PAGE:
MONDAY, JUNE 21ST, 2021

There are two things that really tick me off in college athletics: the NCAA and UCLA. The former is much easier to understand than the latter.

My question that I will present to you today is why can’t college athletes make any money off of the millions they make for their school?

From my understanding, it is the NCAA that makes the rules that screws over all of these athletes. If you look at the tax returns of the top 14 executives from the NCAA, you will see that all of them combined made $6 million this year. That averages out to about $2.33 million for every executive at the NCAA. Now, that’s quite a large sum, right? Take into consideration that the NCAA is a $6 billion company. How on earth can a bunch of greedy executives spend $6 billion to make rules and such? Do they just have really nice pencils at their offices or expensive Herman Miller chairs?

Now lets think about the moral standpoint of this greedy organization. The top executives make $2.3 million a year, and the athletes are lucky if they get any sort of scholarship. You have to realize that not all athletes are D1 with a full scholarship. So we have an industry with an unpaid labor force? Since when is it legal in the good ol’ US of A to allow for such a wrongdoing?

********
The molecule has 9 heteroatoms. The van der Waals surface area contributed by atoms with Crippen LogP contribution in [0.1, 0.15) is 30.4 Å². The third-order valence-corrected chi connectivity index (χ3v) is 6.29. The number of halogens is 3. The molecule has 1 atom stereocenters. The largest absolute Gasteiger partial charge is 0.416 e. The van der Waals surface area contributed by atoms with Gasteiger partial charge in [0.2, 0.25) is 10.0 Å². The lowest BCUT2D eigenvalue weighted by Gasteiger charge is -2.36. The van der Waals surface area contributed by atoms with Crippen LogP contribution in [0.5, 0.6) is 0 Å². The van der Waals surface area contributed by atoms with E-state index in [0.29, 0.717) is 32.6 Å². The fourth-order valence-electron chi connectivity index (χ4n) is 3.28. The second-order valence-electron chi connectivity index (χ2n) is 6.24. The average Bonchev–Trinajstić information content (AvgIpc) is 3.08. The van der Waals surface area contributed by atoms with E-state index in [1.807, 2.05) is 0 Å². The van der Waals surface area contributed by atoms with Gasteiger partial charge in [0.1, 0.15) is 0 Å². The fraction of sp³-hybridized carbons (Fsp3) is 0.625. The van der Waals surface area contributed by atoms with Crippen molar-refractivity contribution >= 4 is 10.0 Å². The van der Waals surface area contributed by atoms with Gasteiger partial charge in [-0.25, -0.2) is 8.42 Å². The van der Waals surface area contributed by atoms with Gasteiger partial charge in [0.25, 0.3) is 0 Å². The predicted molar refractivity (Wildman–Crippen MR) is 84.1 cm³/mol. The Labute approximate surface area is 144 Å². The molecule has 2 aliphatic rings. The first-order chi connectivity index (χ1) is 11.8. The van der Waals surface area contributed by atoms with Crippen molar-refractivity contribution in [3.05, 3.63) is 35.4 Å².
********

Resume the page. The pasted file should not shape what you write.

It is also important to take into consideration that the NCAA is not the only one profiting off of this dilemma. Colleges are profiting to extreme amounts. Remember when Andrew Luck was across the street? Well, yeah, on the football field on some of the Saturdays of the year, but I’m talking about Stanford’s huge ad campaign about him. They use his name, his picture and his reputation to spur ticket sales so that the farm can make some money. Where is the actual Luck in this story? In his dorm room drinking away his sorrows because of all the money that is being made off of him.

Before I proceed, there is this idea that if Luck is so good then he’ll just make a ton of money in the NFL. This is wrong. Luck put his 110 percent effort into each and every game. You could see it on the field. Then he switched over to the NFL and continued to put the same effort into every game. So now you are telling me that he was worth a full scholarship valued around $250,000, and now he is making $390,000 a year. For comparison, that is his complete scholarship every year plus $140,000 more. That is like taking the mail man in a law firm to making him partner all in the course of one year – the probability of that happening is most likely 0.0001 percent.

So after this you could address the counterargument that college athletics is based around school pride, and that athletes should play for free to gain dignity. Look at every CEO of a major corporation today. They have insane pride for their company and they make boatloads of cash. Why can’t college athletes do the same?

College athletes don’t deserve to get paid, they need to get paid. They should be able to take multimillion dollar contracts for advertising and whatever they want because it is fair, and represents the actual world of business more.

As for UCLA, I’m going to USC, so screw the Bruins.

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